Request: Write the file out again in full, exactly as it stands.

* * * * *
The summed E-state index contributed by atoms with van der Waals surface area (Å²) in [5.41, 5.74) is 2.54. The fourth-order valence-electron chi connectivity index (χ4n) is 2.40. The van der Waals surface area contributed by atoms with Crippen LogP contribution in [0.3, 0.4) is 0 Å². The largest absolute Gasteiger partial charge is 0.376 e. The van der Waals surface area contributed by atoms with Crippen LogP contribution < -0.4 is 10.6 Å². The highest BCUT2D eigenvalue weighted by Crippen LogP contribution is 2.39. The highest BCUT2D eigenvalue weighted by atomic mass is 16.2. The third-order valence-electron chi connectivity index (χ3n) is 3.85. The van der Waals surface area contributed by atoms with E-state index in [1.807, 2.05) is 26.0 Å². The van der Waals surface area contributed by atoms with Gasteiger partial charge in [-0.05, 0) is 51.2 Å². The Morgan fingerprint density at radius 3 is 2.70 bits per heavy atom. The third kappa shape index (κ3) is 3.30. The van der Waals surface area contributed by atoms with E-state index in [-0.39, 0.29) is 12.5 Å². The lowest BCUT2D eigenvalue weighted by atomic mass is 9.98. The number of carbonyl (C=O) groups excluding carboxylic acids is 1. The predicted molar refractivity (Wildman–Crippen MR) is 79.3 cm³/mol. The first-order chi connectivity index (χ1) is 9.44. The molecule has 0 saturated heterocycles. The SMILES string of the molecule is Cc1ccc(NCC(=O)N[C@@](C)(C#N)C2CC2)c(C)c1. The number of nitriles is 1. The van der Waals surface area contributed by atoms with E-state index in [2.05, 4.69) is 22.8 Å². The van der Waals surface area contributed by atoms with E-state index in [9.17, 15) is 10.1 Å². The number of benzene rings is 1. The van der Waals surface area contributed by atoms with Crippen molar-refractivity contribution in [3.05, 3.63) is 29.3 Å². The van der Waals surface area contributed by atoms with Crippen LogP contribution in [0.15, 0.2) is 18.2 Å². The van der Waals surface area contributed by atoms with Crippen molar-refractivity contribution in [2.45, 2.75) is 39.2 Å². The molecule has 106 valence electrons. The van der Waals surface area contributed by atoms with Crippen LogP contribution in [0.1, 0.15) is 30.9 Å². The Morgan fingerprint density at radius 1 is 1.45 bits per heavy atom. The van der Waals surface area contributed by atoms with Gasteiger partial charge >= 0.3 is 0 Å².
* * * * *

The summed E-state index contributed by atoms with van der Waals surface area (Å²) in [5.41, 5.74) is 2.54. The fourth-order valence-electron chi connectivity index (χ4n) is 2.40. The van der Waals surface area contributed by atoms with Crippen LogP contribution in [0.3, 0.4) is 0 Å². The largest absolute Gasteiger partial charge is 0.376 e. The van der Waals surface area contributed by atoms with Crippen LogP contribution < -0.4 is 10.6 Å². The highest BCUT2D eigenvalue weighted by Crippen LogP contribution is 2.39. The highest BCUT2D eigenvalue weighted by atomic mass is 16.2. The third-order valence-electron chi connectivity index (χ3n) is 3.85. The van der Waals surface area contributed by atoms with E-state index in [1.807, 2.05) is 26.0 Å². The van der Waals surface area contributed by atoms with Gasteiger partial charge in [-0.05, 0) is 51.2 Å². The Morgan fingerprint density at radius 3 is 2.70 bits per heavy atom. The third kappa shape index (κ3) is 3.30. The van der Waals surface area contributed by atoms with E-state index in [-0.39, 0.29) is 12.5 Å². The lowest BCUT2D eigenvalue weighted by atomic mass is 9.98. The number of carbonyl (C=O) groups excluding carboxylic acids is 1. The predicted molar refractivity (Wildman–Crippen MR) is 79.3 cm³/mol. The first-order chi connectivity index (χ1) is 9.44. The molecule has 0 saturated heterocycles. The SMILES string of the molecule is Cc1ccc(NCC(=O)N[C@@](C)(C#N)C2CC2)c(C)c1. The number of nitriles is 1. The van der Waals surface area contributed by atoms with E-state index in [2.05, 4.69) is 22.8 Å². The van der Waals surface area contributed by atoms with E-state index in [9.17, 15) is 10.1 Å². The number of benzene rings is 1. The van der Waals surface area contributed by atoms with Crippen molar-refractivity contribution in [3.05, 3.63) is 29.3 Å². The van der Waals surface area contributed by atoms with Crippen LogP contribution in [0.15, 0.2) is 18.2 Å². The van der Waals surface area contributed by atoms with Crippen molar-refractivity contribution in [2.45, 2.75) is 39.2 Å². The molecule has 106 valence electrons. The van der Waals surface area contributed by atoms with Crippen LogP contribution in [0.1, 0.15) is 30.9 Å². The Morgan fingerprint density at radius 1 is 1.45 bits per heavy atom. The van der Waals surface area contributed by atoms with Gasteiger partial charge >= 0.3 is 0 Å².